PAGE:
Thanks for the great insights and expansion of the list so fast this week. It appears to me there is some confirmation here of this shift. Another approach to changes this coming week in a guest column.

luketentwo said...

I see the law retreating and without out it souls can't perfectly be converted.

Presumeably we would hope that the lost would simply realize that they are sinners, however, Paul said I had not known sin but by the law.

So, unfortunately the law has largely been forgotten and not understood how it is to be used correctly. contact me at luketentwo@mac.com if I need to be more expressive regarding my thoughts.

God bless...

Anonymous said...

How come that was? Could it be that there was no love in the law, could it be that there was no remedy in the law, could it be that the law only kills.

What law are you talking about: the one that brings life or the one that brings death? And on which side are each? And what are you advocating killing folks with the law or bringing them life with the law???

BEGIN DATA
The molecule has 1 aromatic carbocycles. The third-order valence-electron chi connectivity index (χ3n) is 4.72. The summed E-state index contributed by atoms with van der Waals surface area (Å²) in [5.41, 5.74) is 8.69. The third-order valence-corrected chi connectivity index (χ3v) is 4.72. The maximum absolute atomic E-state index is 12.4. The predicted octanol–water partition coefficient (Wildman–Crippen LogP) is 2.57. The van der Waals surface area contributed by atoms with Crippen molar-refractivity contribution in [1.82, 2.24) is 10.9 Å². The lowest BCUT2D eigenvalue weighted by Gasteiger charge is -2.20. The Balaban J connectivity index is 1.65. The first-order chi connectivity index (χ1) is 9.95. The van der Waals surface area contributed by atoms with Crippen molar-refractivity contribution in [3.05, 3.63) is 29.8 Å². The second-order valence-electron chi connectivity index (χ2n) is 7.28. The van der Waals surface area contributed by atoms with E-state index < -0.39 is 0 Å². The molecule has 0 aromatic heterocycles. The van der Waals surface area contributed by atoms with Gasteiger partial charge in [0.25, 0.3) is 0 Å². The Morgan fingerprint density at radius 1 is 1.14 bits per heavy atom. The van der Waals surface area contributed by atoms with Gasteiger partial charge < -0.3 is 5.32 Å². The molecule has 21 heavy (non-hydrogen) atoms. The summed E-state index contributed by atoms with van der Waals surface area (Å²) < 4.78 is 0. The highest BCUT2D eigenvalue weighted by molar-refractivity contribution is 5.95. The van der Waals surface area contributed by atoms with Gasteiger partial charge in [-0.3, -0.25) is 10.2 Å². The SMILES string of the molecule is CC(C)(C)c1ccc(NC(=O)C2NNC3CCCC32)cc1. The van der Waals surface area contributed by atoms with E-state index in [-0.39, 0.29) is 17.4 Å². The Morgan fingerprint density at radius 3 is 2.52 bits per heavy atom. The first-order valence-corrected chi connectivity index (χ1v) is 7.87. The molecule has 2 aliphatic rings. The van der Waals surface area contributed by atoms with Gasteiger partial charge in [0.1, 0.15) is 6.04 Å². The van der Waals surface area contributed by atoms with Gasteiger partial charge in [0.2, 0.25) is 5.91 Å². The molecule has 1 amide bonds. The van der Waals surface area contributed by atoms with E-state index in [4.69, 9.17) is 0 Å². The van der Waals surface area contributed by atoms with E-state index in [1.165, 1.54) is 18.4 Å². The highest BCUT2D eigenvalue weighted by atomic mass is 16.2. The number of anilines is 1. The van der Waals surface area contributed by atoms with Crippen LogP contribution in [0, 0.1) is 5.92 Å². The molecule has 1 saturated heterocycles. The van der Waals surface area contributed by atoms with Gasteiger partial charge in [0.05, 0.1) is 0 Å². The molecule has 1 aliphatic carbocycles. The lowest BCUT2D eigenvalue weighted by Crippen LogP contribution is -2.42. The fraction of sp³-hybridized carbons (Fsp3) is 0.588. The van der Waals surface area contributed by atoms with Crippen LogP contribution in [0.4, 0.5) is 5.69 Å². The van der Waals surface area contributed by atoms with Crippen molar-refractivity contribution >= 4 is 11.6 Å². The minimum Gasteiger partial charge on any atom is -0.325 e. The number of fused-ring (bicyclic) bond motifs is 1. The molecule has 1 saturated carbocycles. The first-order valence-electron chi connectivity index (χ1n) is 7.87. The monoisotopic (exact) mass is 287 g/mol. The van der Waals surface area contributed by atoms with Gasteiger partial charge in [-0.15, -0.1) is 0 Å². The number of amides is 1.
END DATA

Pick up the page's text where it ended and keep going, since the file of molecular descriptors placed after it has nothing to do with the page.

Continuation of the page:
By the way, you neglected to mention that in the same way you judge, you will be judged. You judge with no mercy, there will be no mercy for you when judgment comes your way. Scary thought, isn't it!

Oh and it is always wise to ensure that it is the law of God you are upholding and not your own!

Thinking in Ohio said...

I think you are right in this assessment and I want to compliment you on it, you always do a great job drawing perspective to an issue(s).

Having said that, a lot of the comments above seem to offer a critique of this new trend, I for one just want to ask, "Why are we making this an either/or issue?"

I agree with aj thomas that the one category "relational" goes far in encompassing a lot of these shifts and I'll go further and suggest that this is hope for evangelism in the coming age.

luketentwo said...